In 1932, Sir Douglas moved to play for the Fitzroy Football Club, where he would remain until he retired from playing. It was here in Fitzroy that one of the most important Aboriginal rights movements would arise, with Douglas as one of the main forces behind it.
After his mother’s death in 1935, Douglas became a pastor and led the church services from Fitzroy’s Gore Street Mission. He was chosen to give the first Aboriginal Day of Mourning speech in 1938, during which he expressed that “”Aboriginal people are the skeleton in the cupboard of Australia’s national life…outcasts in our own land.”” It was a powerful line that, for the first time, made many sit up and take notice.
Douglas enlisted in the Second World War, but was recalled from service at special request in 1942, in order to continue addressing the social problems that plagued his community. The same year, he married his wife Gladys.
In 1957, Douglas helped found the Aboriginal Advancement League which would go on to take a leading role in lobbying a government on Indigenous issues, including during the 1967 referendum that saw Indigenous people counted in the national census – a symbolic win.
The success of the organisation gave rise to the national Federal Council for the Advancement of Aborigines and Torres Strait Islanders. At the same time, he continued to serve his community by setting up hostels and helping find employment for young people newly arrived in Melbourne.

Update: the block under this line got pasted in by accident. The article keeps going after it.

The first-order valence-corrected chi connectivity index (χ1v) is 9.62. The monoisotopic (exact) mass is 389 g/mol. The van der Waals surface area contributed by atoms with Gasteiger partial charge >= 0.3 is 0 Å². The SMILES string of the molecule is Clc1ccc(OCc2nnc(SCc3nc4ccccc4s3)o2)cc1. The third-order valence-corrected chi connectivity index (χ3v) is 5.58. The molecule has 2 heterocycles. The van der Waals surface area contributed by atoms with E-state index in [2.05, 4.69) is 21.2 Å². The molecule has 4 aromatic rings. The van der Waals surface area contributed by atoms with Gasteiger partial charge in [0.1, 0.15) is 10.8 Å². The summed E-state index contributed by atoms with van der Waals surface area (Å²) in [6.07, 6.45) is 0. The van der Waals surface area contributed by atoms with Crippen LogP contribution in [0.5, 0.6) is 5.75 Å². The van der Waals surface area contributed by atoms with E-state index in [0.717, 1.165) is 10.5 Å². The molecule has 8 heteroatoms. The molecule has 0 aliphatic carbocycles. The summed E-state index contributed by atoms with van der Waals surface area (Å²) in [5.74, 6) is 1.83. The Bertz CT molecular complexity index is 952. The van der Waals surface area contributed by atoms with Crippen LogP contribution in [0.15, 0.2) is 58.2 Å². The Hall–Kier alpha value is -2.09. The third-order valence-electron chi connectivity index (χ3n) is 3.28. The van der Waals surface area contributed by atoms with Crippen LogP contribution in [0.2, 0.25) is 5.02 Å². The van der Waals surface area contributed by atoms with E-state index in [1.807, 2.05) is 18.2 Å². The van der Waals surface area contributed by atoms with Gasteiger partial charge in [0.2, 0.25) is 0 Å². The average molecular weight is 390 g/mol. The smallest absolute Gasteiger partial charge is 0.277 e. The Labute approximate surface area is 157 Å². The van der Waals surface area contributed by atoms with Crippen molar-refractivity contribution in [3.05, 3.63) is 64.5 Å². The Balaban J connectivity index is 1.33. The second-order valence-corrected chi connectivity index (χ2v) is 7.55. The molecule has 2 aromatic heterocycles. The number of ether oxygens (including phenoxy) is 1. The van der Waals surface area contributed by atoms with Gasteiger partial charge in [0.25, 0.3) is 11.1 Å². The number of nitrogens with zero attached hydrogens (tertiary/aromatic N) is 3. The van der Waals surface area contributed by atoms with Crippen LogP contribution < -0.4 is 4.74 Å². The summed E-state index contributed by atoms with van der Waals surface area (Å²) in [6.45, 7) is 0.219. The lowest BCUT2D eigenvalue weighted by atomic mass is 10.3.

In 1962, Douglas was awarded a Member of the Most Excellent Order of the British Empire (MBE) and was named Victoria’s Father of the Year. This was followed by an Officer of the Most Excellent Order of the British Empire (OBE) in 1968 and then a Knighthood in 1972. He was appointed the inaugural chairman of the National Aboriginal Sports Foundation and enjoyed the audience of the Queen and the Pope.
Sir Douglas Nicholls never shied away from exposing the realities of prejudice and inequality, much like St. Mary MacKillop. This is why we have chosen him to be MacKillop’s prominent Yorta Yorta person.
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From mental illness to marriage breakdown, financial stress to family violence, drug abuse to disputes over custody arrangements – we can support individuals and families to get their life back on track.
- ‘Never see a need without doing something about it’
- ‘Find happiness in making others happy’
- ‘Eager in desires, humbly patient’
- ‘Taught by example’
In Mackillop, we aim to serve our community;
With kindness, faith and integrity.
Bless the bonds of our friendships that unite us together,
To guide and comfort our peers who may be struggling,
Respecting each other’s qualities and embracing Galen’s culture of life-long learning.
Help us to go through challenges with courage.
Open our eyes and ears, our hands and hearts to find the gifts in each other.
May our thoughts and words be for the better of this community.